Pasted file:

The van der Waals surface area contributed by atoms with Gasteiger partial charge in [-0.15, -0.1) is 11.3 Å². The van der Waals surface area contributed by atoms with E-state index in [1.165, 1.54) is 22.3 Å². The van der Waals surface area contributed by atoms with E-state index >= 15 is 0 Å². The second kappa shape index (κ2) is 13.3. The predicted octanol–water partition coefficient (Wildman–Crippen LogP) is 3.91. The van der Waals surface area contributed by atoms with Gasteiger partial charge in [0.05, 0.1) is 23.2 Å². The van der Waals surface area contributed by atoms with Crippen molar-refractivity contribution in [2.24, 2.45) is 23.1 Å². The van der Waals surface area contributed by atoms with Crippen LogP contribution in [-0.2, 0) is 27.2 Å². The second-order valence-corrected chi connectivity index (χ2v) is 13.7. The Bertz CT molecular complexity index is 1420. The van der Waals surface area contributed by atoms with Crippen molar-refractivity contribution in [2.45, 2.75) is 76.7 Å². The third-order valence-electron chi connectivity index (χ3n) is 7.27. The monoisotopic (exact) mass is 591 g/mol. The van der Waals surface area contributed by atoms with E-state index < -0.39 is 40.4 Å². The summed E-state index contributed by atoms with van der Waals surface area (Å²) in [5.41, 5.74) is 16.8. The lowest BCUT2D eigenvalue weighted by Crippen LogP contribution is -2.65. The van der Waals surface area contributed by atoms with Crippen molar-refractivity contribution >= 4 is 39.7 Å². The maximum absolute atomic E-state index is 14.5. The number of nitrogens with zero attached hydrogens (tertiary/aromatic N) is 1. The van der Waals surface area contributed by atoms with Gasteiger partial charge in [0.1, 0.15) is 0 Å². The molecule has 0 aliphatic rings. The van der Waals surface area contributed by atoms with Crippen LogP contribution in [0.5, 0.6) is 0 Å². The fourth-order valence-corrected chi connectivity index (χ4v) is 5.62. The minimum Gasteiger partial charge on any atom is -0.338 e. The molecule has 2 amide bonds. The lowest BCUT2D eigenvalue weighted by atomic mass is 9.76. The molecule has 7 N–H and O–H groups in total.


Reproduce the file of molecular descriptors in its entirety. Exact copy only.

The van der Waals surface area contributed by atoms with Gasteiger partial charge in [-0.15, -0.1) is 11.3 Å². The van der Waals surface area contributed by atoms with E-state index in [1.165, 1.54) is 22.3 Å². The van der Waals surface area contributed by atoms with E-state index >= 15 is 0 Å². The second kappa shape index (κ2) is 13.3. The predicted octanol–water partition coefficient (Wildman–Crippen LogP) is 3.91. The van der Waals surface area contributed by atoms with Gasteiger partial charge in [0.05, 0.1) is 23.2 Å². The van der Waals surface area contributed by atoms with Crippen molar-refractivity contribution in [2.24, 2.45) is 23.1 Å². The van der Waals surface area contributed by atoms with Crippen LogP contribution in [-0.2, 0) is 27.2 Å². The second-order valence-corrected chi connectivity index (χ2v) is 13.7. The Bertz CT molecular complexity index is 1420. The van der Waals surface area contributed by atoms with Crippen molar-refractivity contribution in [2.45, 2.75) is 76.7 Å². The third-order valence-electron chi connectivity index (χ3n) is 7.27. The monoisotopic (exact) mass is 591 g/mol. The van der Waals surface area contributed by atoms with E-state index < -0.39 is 40.4 Å². The summed E-state index contributed by atoms with van der Waals surface area (Å²) in [5.41, 5.74) is 16.8. The lowest BCUT2D eigenvalue weighted by Crippen LogP contribution is -2.65. The van der Waals surface area contributed by atoms with Crippen molar-refractivity contribution >= 4 is 39.7 Å². The maximum absolute atomic E-state index is 14.5. The number of nitrogens with zero attached hydrogens (tertiary/aromatic N) is 1. The van der Waals surface area contributed by atoms with Gasteiger partial charge in [0.1, 0.15) is 0 Å². The molecule has 0 aliphatic rings. The van der Waals surface area contributed by atoms with Crippen LogP contribution in [0.5, 0.6) is 0 Å². The fourth-order valence-corrected chi connectivity index (χ4v) is 5.62. The minimum Gasteiger partial charge on any atom is -0.338 e. The molecule has 2 amide bonds. The lowest BCUT2D eigenvalue weighted by atomic mass is 9.76. The molecule has 7 N–H and O–H groups in total.